Vietnamese journalists privately revealed to The Diplomat that China conveyed its objections to Vietnam’s submission of a statement of interest to the Permanent Court of Arbitration. China demanded that Vietnam keep this statement confidential and not release it publicly.

China also conveyed its displeasure over at least two points reportedly included in Vietnam’s submission. First, China rejected Vietnam’s assertion that the Permanent Court of Arbitration had legal jurisdiction over matters raised by the Philippines in its claim. Second, China disagreed with Vietnam’s reported argument that some of the disputed features in the South China Sea were not entitled to a maritime zone, including either a territorial sea or an exclusive economic zone.

None of these confidential matters were reported in press coverage of Yu’s visit, but it is clear that South China Sea issues were raised. Both sides agreed to settle their differences through dialogue.

After meeting Prime Minister Dung, Yu was quoted as stating, “The maritime issue is highly complicated and sensitive, which requires negotiations to manage and control differences. Megaphone diplomacy can only trigger volatility of public opinion, which should be avoided by both sides.” Yu proposed that both sides should “enhance political trust and build consensus, strengthen guidance in public opinion, and promote substantial cooperation in various areas.”

Yu concluded, “We are ready to beef up coordination with Vietnam, enhance personnel training and media swaps, to lay solid public opinion foundation for the development of China-Vietnam ties.”

After Yu’s meeting with Nhan, he stated “the CCPCC (Chinese Communist Party Central Committee) is willing to work closely with the VFF (Vietnam Fatherland Front) to earnestly fulfill the MoU (Memorandum of Understanding) regarding our cooperation from 2014-2019.” Both the Chinese People’s Political Consultative Council and the Vietnam Fatherland Front are tools of their respective communist parties for mobilizing public opinion in favor of regime policy.

On his final day in Vietnam Yu laid a wreath at Ho Chi Minh’s mausoleum and attended the official opening of the Confucius Institute at the University of Hanoi.

Three days later, in a further sign that bilateral relations were moving in a positive direction, Vietnam hosted a meeting between the directors of China’s Peacekeeping Office and Vietnam’s Peacekeeping Center, both located in their respective ministries of national defense. The Chinese delegation was received by Lt. Gen. Vo Van Tuan, deputy chief of the VPA General Staff.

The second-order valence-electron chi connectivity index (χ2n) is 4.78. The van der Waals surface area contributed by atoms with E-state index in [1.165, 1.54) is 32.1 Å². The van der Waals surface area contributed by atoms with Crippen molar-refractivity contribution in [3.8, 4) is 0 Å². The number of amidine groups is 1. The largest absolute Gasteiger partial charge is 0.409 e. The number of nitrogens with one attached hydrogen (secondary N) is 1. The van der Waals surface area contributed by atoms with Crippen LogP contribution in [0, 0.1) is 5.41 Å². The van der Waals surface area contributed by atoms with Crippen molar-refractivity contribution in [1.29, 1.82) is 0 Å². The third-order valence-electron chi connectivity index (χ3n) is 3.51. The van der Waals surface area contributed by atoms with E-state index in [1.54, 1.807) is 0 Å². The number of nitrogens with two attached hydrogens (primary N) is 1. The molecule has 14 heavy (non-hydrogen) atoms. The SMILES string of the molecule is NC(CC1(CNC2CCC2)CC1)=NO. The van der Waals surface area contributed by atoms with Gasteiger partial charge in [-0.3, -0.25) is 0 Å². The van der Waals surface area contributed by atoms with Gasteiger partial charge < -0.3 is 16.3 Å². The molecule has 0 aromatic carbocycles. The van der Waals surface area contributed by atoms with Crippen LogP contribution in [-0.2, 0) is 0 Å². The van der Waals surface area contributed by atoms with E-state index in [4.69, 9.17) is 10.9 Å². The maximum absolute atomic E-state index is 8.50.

General Tuan supported future cooperation between Vietnam’s Peacekeeping Center and China’s Peacekeeping Office such as “sharing information, and bettering mechanisms for peacekeeping activities and policies.” Tuan further noted that international cooperation in peacekeeping was one of Vietnam’s important goals in defense diplomacy for 2015 and requested Chinese assistance.

The recent uptick in China-Vietnam relations has been given low-key attention by the Vietnamese media in order not to inflame further Vietnamese domestic anti-China sentiment. Domestic critics charge that government and national leaders have been ineffectual in standing up to China. They further charge that ideology is a flimsy basis for a firm bilateral relationship and Vietnam should “exit China’s orbit.”

According to VCP statutes the Central Committee should meet twice a year. It is not unusual for the Central Committee to convene three times in a calendar year. But in 2014 only one meeting of the Central Committee was held. The ninth plenum took place in May during the HD 981 oilrig crisis. The tenth plenum was reportedly brought forward to August only to be postponed to October, after China withdrew the oil platform in mid-July. The tenth plenum was later rescheduled for December.

Hanoi-based diplomats report that the long-delayed tenth Central Committee plenum is tentatively scheduled to be held from January 5-15. This meeting will focus on two important inter-related issues: an inaugural vote of confidence in high-level party leaders and their handling of relations with China in light of the HD 981 crisis. No doubt Central Committee member will carefully scrutinize understandings and agreements reached during Yu’s visit.

Recent exchanges between China and Vietnam indicate that both sides are committed to lowering tensions caused by the HD 981 crisis. China is particularly concerned to reset relations in order to take the wind out of the sails of those in Vietnam advocating “exiting China’s orbit” and to reassure regional states that China is committed to the peaceful resolution of South China Sea disputes. Beijing is offering to step up relations in a wide variety of areas to demonstrate that there is more to gain by cooperating with China than opposing it.

Both Chinese and Vietnamese leaders realize that their respective communist parties are the key constituencies for promoting stable bilateral relations. Both sides stress the importance of obtaining consensus at the highest leadership level on what steps to take to restore the status quo ante. Both sets of leaders want to ensure that subordinate party and government agencies, including the armed forces, fall into line behind this policy.

Both sides recognize that domestic public opinion could act as a wild card and disrupt attempts to restore and develop bilateral relations. Yu Zhengsheng’s visit was important in this regard because it opened up channels for both sides to engage in propaganda and education mass line (or mass mobilization) activities among their domestic audiences. The scene is being set for a visit by General Secretary and President Xi Jinping to Vietnam this year. No doubt Hanoi would be pleased also to host a visit by President Barack Obama before he steps down from office.